Stena Line to reduce carbon emissions by 30 per cent by 2030

Stena Line to reduce carbon emissions by 30 per cent by 2030

Stena Line

A further two extended E-flexer vessels will be delivered to Stena Line in 2022

Stena Line is accelerating its emissions reduction strategy and plans to reduce its carbon dioxide emissions by up to 30 per cent by 2030.

“Our ambition is to lead the development towards fossil-free shipping and sustainable transportation by sea,” said Niclas Mårtensson, CEO of Stena Line. “This requires that we need to break our dependence on fossil fuels and start reducing our total emissions, not only become more efficient per sailing and transported unit. Therefore, Stena Line has now chosen to set the ambitious target to reduce our total carbon dioxide emissions by 30 per cent by 2030, because in the end they need be zero."

Among the measures the shipping company is planning is the launch of the fossil fuel-free vessel Stena Elektra on the route between Gothenburg in Sweden, and Frederikshavn in Denmark. It is also investigating the use of fuels such as hydrogen, fuel cells and methanol, and will equip its entire fleet with its AI assistant Stena Fuel Pilot within two years. A further two extended E-flexer vessels, which are up to 30 per cent more energy efficient than previous vessels, will also be delivered to the company in 2022.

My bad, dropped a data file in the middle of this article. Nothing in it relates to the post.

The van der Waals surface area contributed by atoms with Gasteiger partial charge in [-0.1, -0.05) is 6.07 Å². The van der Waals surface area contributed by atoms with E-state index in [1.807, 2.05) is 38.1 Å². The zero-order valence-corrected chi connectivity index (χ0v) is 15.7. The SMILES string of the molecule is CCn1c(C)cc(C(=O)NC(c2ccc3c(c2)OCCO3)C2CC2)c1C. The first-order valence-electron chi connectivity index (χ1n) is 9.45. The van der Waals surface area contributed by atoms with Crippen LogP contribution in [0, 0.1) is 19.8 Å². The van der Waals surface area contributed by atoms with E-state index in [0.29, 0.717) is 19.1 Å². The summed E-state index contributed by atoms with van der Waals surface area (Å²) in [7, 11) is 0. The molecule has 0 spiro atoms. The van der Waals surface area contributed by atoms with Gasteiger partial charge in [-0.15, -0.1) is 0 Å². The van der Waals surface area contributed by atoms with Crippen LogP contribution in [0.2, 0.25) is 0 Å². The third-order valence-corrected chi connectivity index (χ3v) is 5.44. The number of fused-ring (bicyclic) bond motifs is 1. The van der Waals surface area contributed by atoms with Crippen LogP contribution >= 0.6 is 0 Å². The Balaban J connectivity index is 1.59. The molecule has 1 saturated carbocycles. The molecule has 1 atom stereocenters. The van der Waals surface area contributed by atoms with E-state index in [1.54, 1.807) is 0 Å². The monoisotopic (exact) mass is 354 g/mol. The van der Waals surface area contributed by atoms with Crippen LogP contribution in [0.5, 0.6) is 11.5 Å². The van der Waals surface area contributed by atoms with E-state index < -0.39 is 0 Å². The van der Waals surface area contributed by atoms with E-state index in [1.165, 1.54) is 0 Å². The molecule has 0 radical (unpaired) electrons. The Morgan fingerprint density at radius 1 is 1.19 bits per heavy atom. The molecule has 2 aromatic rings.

Stena Line reduced its total carbon dioxide emissions in 2020, as well as decreasing emissions per nautical mile by 2.3 per cent. These reductions put the company 10 years ahead of targets set by the International Maritime Organization.

“The main drivers behind the reduction of emission in 2020 are that we have introduced three new vessels which are up to 30 per cent more energy-efficient vessels on the Irish Sea,” said Erik Lewenhaupt, group head of sustainability at Stena Line. “We have also introduced renewable shore electricity during port calls in Kiel and five more ships in the fleet have been equipped with the Stena Fuel Pilot to support our captains in operating the vessels in the most energy-efficient way."

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Alex Smith
By Alex Smith
07 April 2021

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